There are multiple phases in the SBIR/STTR Programs depending on the federal agency. In the SBIR/STTR Catalyst Program, we support Phase I, II, IIB, Fast Track, and Direct to Phase II phases across the 11 federal agencies. The Catalyst delivers coaching to startups and small businesses engaged in early-stage product research and development with strong commercialization potential. We evaluate projects based on technical feasibility, market potential, commercialization strategy, innovation, and technical risk. By supporting projects across multiple phases and agencies, the Catalyst aims to facilitate the development and commercial success of innovative ideas and products.
1. The Technology Innovation. (Up to 500 words) –Describe the technical innovation that would be the focus of the project, including a brief discussion of the origins of the innovation as well as explanation as to why it meets the program’s mandate to focus on supportingresearch and development (R&D) of unproven, high-impact innovations.
The Technology Innovation is……..
2. The Technical Objectives and Challenges. (Up to 500 words) – Describe the R&D or technical work to be done in the project, including a discussion of how and why the proposed work will help prove that the product or service is technically feasible and/or significantly reduce technical risk. Discuss how, ultimately, this work could contribute to making the new product, service, or process commercially viable and impactful. This section should also convey that the proposed work meets the definition of R&D, rather than straightforward engineering or incremental product development tasks.
The technology development goal is:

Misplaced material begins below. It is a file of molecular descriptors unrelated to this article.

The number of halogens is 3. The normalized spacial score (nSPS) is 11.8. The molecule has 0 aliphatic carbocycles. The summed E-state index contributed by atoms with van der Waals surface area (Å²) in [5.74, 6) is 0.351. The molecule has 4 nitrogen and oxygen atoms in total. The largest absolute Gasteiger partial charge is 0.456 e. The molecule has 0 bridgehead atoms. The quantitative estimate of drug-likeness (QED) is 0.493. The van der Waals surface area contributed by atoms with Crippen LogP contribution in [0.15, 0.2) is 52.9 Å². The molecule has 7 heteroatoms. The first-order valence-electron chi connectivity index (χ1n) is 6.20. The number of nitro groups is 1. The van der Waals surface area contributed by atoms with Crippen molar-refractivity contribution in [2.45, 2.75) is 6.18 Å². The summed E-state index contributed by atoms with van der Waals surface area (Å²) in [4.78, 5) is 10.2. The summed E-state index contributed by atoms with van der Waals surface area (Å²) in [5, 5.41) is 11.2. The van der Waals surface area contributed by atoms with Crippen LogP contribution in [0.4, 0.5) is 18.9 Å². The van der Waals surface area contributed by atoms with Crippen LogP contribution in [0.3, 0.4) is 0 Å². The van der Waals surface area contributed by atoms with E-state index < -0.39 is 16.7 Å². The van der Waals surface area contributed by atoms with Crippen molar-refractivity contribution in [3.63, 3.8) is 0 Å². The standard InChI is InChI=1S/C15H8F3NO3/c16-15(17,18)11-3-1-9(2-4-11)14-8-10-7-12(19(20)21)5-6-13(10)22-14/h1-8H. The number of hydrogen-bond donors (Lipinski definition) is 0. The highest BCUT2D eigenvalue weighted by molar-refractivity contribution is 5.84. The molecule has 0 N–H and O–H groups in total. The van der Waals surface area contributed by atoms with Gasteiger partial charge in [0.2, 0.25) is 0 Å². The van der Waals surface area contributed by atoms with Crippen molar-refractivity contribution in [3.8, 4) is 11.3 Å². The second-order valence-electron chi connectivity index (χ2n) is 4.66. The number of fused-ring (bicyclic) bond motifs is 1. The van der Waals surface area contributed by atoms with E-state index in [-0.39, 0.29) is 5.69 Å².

The technical questions are:
The technical objectives and tasks are:
Note: Technical questions lead to technical objectives and tasks that if successfully executed achieve the anticipated technical goal.
3. The Market Opportunity (Up to 500 words) – Describe the customer profile and pain point(s) that will be the near-term commercial focus related to this technical project. Describe the market and addressable market for the innovation.
No response required for your submission; however, each agency requires the firm to describe the market opportunity in the first application. The questions include Discuss the business economics and market drivers in the target industry. How has the market opportunity been validated? Describe your customers and your basic go to market strategy to achieve the market opportunity. Describe the competition. How do you expect the competitive landscape may change by the time your product/service enters the market? What are the key risks in bringing your innovation to market? Describe your commercialization approach. Discuss the potential economic benefits associated with your innovation, and provide estimates of the revenue potential, detailing your underlying assumptions. Describe the resources you expect will be needed to implement your commercialization approach.
4. The Company and Team. (Up to 250 words) – Describe the background and current status of the applicant small business, including key team members who will lead the technical and/or commercial efforts.
5. Scientific and Technical Literature: Conducting a scientific and technical literature review is an essential step in the research process. It involves systematically searching, evaluating, and synthesizing existing scholarly works, such as research papers, articles, books, and other relevant publications, to gain an understanding of the current state of knowledge on a particular topic. With this in mind, we ask applicants to include up to five peer reviewed publications. These publications can be derived from others or yourself. Conducting a literature review is important and necessary to communicate to reviewers and the agency that the applicant is aware of the state of the art in their scientific or technical field.